Hebrews 12.18-29; Psalm 103.1-8; Luke 13.10-17
Just for a moment, imagine yourself as a toddler, maybe an inquisitive toddler. You are strapped into a pushchair, in a crowded space, perhaps in a lift; it’s full of tall people who must seem like giants. How do you feel? What can you see? Not very much; maybe just legs and feet. So I wonder what view of her surroundings that unnamed woman in our story had. Maybe just her own feet and the ground in front of her. She probably couldn’t see what was happening and who was speaking to her. ‘You are set free,’ Jesus said to her. Suddenly a whole new world was opened up to her as she stood up straight. She began to praise God; and she continued praising God because her life had been radically transformed. I wonder if she used the words of today’s psalm; she would have known them. “Bless the Lord, O my soul, and all my being bless his holy name. Bless the Lord, O my soul, and forget not all his benefits.
Jesus was doing what he was sent to do. We heard it earlier in this gospel, when Jesus read from the prophecy of Isaiah in the synagogue: “The Spirit of the Lord is upon me, because he has anointed me to bring good news to the poor. He has sent me to proclaim release to the captives and recovery of sight to the blind, to let the oppressed go free”. Then he announced that this prophecy had been fulfilled in him. Just imagine the reaction to that statement!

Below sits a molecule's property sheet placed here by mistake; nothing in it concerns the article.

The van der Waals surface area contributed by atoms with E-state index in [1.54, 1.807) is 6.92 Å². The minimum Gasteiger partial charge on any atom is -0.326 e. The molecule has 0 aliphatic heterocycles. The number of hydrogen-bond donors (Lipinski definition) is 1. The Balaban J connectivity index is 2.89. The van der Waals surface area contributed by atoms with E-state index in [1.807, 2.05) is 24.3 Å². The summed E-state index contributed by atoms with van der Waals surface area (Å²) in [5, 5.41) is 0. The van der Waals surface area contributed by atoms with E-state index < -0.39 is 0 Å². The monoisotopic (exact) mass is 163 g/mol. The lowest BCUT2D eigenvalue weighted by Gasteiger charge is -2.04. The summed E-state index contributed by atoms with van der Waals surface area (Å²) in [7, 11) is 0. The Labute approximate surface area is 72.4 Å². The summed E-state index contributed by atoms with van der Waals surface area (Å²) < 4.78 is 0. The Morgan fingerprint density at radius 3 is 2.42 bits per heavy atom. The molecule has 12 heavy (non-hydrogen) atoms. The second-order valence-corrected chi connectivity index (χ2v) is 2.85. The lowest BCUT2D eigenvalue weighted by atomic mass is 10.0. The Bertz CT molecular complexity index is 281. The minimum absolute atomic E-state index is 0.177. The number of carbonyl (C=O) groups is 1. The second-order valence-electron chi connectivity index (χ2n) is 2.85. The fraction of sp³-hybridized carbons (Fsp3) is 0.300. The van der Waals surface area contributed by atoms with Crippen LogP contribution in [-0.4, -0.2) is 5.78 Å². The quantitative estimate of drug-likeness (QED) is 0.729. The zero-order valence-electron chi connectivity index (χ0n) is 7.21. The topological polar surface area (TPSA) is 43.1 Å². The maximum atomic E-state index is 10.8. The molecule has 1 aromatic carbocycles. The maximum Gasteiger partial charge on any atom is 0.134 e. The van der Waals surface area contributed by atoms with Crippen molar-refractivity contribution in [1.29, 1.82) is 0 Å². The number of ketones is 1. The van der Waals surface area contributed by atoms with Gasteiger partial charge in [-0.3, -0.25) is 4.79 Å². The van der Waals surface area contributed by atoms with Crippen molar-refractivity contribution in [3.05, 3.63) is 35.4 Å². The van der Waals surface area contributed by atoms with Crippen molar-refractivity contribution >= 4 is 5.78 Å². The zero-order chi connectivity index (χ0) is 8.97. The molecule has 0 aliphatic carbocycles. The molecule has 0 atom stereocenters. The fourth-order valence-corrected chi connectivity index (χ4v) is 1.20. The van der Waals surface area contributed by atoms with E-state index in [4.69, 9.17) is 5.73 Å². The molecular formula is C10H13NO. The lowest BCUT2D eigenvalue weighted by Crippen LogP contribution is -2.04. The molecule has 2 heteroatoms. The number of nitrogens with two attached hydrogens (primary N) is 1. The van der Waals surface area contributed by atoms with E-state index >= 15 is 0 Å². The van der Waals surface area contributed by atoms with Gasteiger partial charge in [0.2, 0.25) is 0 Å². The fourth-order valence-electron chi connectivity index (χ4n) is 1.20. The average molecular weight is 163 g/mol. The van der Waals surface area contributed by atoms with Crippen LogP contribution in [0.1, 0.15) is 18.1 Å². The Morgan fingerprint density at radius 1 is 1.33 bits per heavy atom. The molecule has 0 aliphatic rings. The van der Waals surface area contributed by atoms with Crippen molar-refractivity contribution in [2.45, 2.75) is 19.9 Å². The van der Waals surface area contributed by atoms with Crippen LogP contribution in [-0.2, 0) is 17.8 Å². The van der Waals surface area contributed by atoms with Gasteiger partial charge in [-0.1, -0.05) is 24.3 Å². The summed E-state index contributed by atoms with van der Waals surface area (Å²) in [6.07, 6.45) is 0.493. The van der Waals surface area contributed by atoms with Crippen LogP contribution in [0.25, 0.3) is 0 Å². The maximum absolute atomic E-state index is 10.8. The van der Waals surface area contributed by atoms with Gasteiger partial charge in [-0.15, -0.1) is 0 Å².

But Jesus’ action didn’t go down well with the leader of the synagogue. Let’s look at what’s happening here. It was the leader’s duty to uphold the Law. He offered a clear reminder of the requirements of the Law. Jesus had healed this woman on the sabbath, and in his understanding of the Law that counted as work, which was forbidden. The sabbath was a day for rest and renewal; it was precious and had to be observed. And if exceptions were made, well potentially that was the thin end of the wedge. And he kept making this point to the crowd. He believed he was right. And I guess we all have things which we believe are right and feel the need to take a stand on.